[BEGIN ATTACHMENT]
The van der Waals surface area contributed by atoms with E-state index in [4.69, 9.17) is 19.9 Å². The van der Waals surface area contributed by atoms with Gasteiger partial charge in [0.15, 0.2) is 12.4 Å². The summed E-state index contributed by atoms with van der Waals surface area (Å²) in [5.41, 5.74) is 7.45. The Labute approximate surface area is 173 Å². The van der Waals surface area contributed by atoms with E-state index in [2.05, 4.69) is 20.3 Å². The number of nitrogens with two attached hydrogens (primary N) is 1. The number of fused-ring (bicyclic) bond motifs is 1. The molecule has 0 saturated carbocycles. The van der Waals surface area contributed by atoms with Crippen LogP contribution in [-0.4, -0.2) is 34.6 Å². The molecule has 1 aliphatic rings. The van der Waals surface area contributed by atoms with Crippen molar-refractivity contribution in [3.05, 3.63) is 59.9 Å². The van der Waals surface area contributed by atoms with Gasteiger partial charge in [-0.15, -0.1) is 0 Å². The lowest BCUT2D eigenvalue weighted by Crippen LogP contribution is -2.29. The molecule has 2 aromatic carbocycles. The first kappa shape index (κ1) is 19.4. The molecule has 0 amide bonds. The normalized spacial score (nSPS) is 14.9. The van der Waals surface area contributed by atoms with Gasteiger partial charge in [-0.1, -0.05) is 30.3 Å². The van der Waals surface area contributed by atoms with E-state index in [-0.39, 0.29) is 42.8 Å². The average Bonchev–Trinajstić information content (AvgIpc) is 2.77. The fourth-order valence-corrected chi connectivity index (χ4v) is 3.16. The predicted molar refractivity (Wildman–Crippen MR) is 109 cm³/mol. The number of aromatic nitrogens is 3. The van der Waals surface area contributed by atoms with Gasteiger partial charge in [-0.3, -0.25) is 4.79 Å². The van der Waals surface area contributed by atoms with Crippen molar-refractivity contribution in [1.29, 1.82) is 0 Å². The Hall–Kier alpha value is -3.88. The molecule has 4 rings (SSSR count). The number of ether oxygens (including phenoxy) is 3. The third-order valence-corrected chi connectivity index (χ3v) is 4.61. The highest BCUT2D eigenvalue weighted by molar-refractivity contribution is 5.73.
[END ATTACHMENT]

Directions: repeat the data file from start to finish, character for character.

The van der Waals surface area contributed by atoms with E-state index in [4.69, 9.17) is 19.9 Å². The van der Waals surface area contributed by atoms with Gasteiger partial charge in [0.15, 0.2) is 12.4 Å². The summed E-state index contributed by atoms with van der Waals surface area (Å²) in [5.41, 5.74) is 7.45. The Labute approximate surface area is 173 Å². The van der Waals surface area contributed by atoms with E-state index in [2.05, 4.69) is 20.3 Å². The number of nitrogens with two attached hydrogens (primary N) is 1. The number of fused-ring (bicyclic) bond motifs is 1. The molecule has 0 saturated carbocycles. The van der Waals surface area contributed by atoms with Crippen LogP contribution in [-0.4, -0.2) is 34.6 Å². The molecule has 1 aliphatic rings. The van der Waals surface area contributed by atoms with Crippen molar-refractivity contribution in [3.05, 3.63) is 59.9 Å². The van der Waals surface area contributed by atoms with Gasteiger partial charge in [-0.15, -0.1) is 0 Å². The lowest BCUT2D eigenvalue weighted by Crippen LogP contribution is -2.29. The molecule has 2 aromatic carbocycles. The first kappa shape index (κ1) is 19.4. The molecule has 0 amide bonds. The normalized spacial score (nSPS) is 14.9. The van der Waals surface area contributed by atoms with Gasteiger partial charge in [-0.1, -0.05) is 30.3 Å². The van der Waals surface area contributed by atoms with E-state index in [-0.39, 0.29) is 42.8 Å². The average Bonchev–Trinajstić information content (AvgIpc) is 2.77. The fourth-order valence-corrected chi connectivity index (χ4v) is 3.16. The predicted molar refractivity (Wildman–Crippen MR) is 109 cm³/mol. The number of aromatic nitrogens is 3. The van der Waals surface area contributed by atoms with Gasteiger partial charge in [-0.3, -0.25) is 4.79 Å². The van der Waals surface area contributed by atoms with Crippen molar-refractivity contribution in [1.29, 1.82) is 0 Å². The Hall–Kier alpha value is -3.88. The molecule has 4 rings (SSSR count). The number of ether oxygens (including phenoxy) is 3. The third-order valence-corrected chi connectivity index (χ3v) is 4.61. The highest BCUT2D eigenvalue weighted by molar-refractivity contribution is 5.73.